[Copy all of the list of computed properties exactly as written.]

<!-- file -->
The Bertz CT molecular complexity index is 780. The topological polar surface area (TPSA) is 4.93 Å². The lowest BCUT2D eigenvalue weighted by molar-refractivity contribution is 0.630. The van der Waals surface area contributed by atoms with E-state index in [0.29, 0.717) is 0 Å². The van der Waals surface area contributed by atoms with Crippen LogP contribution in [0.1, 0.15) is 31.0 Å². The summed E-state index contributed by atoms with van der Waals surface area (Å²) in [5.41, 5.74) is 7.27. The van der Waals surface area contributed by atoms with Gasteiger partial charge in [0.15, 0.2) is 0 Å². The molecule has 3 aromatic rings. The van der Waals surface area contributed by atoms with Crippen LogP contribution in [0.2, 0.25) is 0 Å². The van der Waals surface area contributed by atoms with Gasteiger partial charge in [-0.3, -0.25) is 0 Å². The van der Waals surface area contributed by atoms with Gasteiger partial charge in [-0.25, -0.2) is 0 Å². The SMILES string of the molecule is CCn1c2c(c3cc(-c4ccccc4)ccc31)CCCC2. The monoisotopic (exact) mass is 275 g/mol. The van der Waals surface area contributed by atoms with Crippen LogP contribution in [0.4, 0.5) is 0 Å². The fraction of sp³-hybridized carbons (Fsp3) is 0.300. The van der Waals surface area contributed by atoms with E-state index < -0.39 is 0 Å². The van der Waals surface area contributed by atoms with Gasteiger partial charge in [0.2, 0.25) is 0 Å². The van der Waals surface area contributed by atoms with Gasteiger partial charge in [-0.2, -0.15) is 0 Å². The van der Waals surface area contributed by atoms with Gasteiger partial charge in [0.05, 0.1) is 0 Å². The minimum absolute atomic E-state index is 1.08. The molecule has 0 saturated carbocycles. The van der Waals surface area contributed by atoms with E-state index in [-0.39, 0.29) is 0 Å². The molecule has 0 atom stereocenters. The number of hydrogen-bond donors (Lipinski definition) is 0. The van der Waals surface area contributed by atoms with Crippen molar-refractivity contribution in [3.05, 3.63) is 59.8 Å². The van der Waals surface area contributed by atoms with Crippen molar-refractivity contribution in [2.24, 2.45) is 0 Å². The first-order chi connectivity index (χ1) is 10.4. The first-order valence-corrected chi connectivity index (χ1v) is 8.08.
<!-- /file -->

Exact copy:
The Bertz CT molecular complexity index is 780. The topological polar surface area (TPSA) is 4.93 Å². The lowest BCUT2D eigenvalue weighted by molar-refractivity contribution is 0.630. The van der Waals surface area contributed by atoms with E-state index in [0.29, 0.717) is 0 Å². The van der Waals surface area contributed by atoms with Crippen LogP contribution in [0.1, 0.15) is 31.0 Å². The summed E-state index contributed by atoms with van der Waals surface area (Å²) in [5.41, 5.74) is 7.27. The van der Waals surface area contributed by atoms with Gasteiger partial charge in [0.15, 0.2) is 0 Å². The molecule has 3 aromatic rings. The van der Waals surface area contributed by atoms with Crippen LogP contribution in [0.2, 0.25) is 0 Å². The van der Waals surface area contributed by atoms with Gasteiger partial charge in [-0.3, -0.25) is 0 Å². The van der Waals surface area contributed by atoms with Gasteiger partial charge in [-0.25, -0.2) is 0 Å². The SMILES string of the molecule is CCn1c2c(c3cc(-c4ccccc4)ccc31)CCCC2. The monoisotopic (exact) mass is 275 g/mol. The van der Waals surface area contributed by atoms with Crippen LogP contribution in [0.4, 0.5) is 0 Å². The fraction of sp³-hybridized carbons (Fsp3) is 0.300. The van der Waals surface area contributed by atoms with E-state index < -0.39 is 0 Å². The van der Waals surface area contributed by atoms with Gasteiger partial charge in [0.2, 0.25) is 0 Å². The van der Waals surface area contributed by atoms with Gasteiger partial charge in [-0.2, -0.15) is 0 Å². The van der Waals surface area contributed by atoms with Gasteiger partial charge in [0.05, 0.1) is 0 Å². The minimum absolute atomic E-state index is 1.08. The molecule has 0 saturated carbocycles. The van der Waals surface area contributed by atoms with E-state index in [-0.39, 0.29) is 0 Å². The molecule has 0 atom stereocenters. The number of hydrogen-bond donors (Lipinski definition) is 0. The van der Waals surface area contributed by atoms with Crippen molar-refractivity contribution in [3.05, 3.63) is 59.8 Å². The van der Waals surface area contributed by atoms with Crippen molar-refractivity contribution in [2.24, 2.45) is 0 Å². The first-order chi connectivity index (χ1) is 10.4. The first-order valence-corrected chi connectivity index (χ1v) is 8.08.